Samuel L. Jackson tweeted out an amusingly quasi-obscene congratulations to Lucas Giolito after the Nationals’ first-round pick agreed to a $2.925 million deal just moments before last Friday’s signing deadline and it turns out the actor is a family friend.
Giolito’s mom and dad are both actors and they live in California, so here’s what he told Chase Hughes of CSNWashington.com:
My dad has played golf with him a bunch of times, he is actually friends with Sam. I was able to meet him and talk to him a couple of years ago. I have actually gotten a couple of presents from him. I got a signed Mace Windu light saber from him, the purple one. Those are the kinds of things I hang up in my room.
In related news: Lucas Giolito is 18 years old … and so is Pulp Fiction.
(Full disclosure: I had to ask Calcaterra if “lightsaber” is one word or two.)
The Royals are a game and a half out of the crazy AL Wild Card race — six games back of the Indians in the division — so they don’t have a huge margin for error. They got some bad news last night, though, that could have a major impact on their playoff hopes: closer Kelvin Herrera experienced tightness in his right forearm in the ninth inning of last night’s win, forcing him out of the game.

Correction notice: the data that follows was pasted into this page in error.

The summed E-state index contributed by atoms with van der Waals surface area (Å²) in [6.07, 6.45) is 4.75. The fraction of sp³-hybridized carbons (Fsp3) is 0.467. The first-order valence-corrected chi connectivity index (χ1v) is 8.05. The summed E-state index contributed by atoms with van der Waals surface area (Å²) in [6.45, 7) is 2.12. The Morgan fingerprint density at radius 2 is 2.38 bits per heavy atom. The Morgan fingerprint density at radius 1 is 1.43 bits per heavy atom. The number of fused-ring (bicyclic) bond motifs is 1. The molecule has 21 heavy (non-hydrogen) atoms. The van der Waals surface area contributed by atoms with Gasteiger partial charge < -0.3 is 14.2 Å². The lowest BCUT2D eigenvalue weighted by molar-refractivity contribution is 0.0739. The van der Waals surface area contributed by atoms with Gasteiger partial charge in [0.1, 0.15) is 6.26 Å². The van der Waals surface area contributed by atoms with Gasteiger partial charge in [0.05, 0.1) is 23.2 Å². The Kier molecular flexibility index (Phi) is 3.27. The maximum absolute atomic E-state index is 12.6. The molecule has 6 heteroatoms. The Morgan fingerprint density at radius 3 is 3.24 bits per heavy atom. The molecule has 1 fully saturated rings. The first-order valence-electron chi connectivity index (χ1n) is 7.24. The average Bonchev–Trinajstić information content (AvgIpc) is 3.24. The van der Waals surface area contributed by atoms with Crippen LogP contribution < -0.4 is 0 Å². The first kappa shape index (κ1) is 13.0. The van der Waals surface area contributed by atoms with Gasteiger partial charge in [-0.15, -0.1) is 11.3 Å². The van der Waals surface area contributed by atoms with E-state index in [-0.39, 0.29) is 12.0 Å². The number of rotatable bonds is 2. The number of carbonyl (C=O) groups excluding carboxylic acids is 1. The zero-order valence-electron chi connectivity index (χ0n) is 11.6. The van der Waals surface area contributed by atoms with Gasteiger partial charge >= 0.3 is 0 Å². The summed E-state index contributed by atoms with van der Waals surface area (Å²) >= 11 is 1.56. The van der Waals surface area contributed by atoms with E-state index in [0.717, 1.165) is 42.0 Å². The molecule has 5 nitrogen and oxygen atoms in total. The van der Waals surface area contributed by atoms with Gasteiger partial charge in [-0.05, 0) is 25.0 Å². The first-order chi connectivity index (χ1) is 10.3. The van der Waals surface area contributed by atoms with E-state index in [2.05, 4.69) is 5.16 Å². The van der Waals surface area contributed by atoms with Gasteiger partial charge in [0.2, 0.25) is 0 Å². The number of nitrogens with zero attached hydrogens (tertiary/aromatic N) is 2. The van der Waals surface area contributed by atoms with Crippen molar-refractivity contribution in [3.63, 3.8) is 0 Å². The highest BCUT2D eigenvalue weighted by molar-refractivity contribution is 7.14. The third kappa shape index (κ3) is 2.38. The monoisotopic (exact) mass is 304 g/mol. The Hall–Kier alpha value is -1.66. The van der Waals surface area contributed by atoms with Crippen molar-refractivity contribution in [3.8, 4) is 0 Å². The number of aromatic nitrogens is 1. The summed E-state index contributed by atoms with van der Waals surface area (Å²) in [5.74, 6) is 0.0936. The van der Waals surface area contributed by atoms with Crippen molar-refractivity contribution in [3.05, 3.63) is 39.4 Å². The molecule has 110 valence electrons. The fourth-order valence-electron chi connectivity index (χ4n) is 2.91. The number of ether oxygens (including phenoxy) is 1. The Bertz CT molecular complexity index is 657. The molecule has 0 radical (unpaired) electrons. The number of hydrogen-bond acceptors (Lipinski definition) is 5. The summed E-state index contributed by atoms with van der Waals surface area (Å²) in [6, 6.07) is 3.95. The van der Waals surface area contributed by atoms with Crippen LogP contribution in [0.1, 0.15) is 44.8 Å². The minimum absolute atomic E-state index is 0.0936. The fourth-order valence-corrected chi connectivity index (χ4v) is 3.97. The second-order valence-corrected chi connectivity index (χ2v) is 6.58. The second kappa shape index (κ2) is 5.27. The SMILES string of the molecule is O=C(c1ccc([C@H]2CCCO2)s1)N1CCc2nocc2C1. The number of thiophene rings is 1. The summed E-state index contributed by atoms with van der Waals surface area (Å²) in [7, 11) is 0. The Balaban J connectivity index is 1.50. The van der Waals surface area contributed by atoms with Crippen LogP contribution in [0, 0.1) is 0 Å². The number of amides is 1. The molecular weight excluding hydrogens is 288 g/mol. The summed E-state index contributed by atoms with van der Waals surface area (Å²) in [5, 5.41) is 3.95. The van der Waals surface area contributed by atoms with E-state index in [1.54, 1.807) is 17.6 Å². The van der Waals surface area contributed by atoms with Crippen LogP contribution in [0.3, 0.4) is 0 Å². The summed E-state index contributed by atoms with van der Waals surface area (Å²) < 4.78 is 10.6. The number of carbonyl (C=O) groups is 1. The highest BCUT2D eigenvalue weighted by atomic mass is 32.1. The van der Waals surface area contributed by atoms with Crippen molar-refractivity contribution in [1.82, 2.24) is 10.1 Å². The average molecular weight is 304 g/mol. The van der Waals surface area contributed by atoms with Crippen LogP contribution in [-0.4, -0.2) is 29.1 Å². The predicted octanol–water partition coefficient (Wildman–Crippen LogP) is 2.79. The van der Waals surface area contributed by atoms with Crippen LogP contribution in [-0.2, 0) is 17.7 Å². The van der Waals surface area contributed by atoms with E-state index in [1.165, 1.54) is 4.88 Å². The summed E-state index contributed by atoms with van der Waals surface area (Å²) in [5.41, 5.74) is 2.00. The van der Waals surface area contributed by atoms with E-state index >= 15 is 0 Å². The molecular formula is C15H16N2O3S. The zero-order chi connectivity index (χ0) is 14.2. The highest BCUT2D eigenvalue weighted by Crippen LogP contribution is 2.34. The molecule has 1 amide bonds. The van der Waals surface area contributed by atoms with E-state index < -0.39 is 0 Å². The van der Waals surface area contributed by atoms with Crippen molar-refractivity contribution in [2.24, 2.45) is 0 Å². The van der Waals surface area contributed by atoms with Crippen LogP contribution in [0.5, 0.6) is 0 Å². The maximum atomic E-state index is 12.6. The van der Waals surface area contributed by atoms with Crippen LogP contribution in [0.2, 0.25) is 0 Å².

Herrera walked the bases loaded, then went to a 2-0 count on the next batter before leaving the game. That last pitch was a fastball that clocked in at 91 m.p.h., which is NOT a typical Kelvin Herrera fastball. Herrera didn’t talk after the game but his teammate Sal Perez said that Herrera told him “I’m tight. I don’t feel my forearm.”
Reporters left the clubhouse before an official diagnosis or prognosis could be delivered, so expect an update some time today. If Herrera is out the closer duties could fall to Scott Alexander or Brandon Maurer.
Albert Pujols had a big night last night, driving in four runs as the Angels beat the Rangers 10-1. Three of those runs came on a three-run homer. That was the 610th home run of Pujols’ career, snapping a tie for eighth on the all-time list with Sammy Sosa. It also made him baseball’s all-time leader for home runs by a player born outside the U.S.
Pujols was aware of the accomplishment, of course, and noted how honored he was after the game:
”It’s pretty special. Obviously, all the great players from the Dominican Republic, Latin America, Venezuela, Mexico, Colombia, they’ve gone through the big leagues and to be able to accomplish something like this is very humbling.”
After Sosa, who is from the Dominican Republic, comes Rafael Palmeiro (569); Manny Ramirez (555); David Ortiz (541); Carlos Delgado (473); Jose Canseco (462); Adrian Beltre and Miguel Cabrera (459).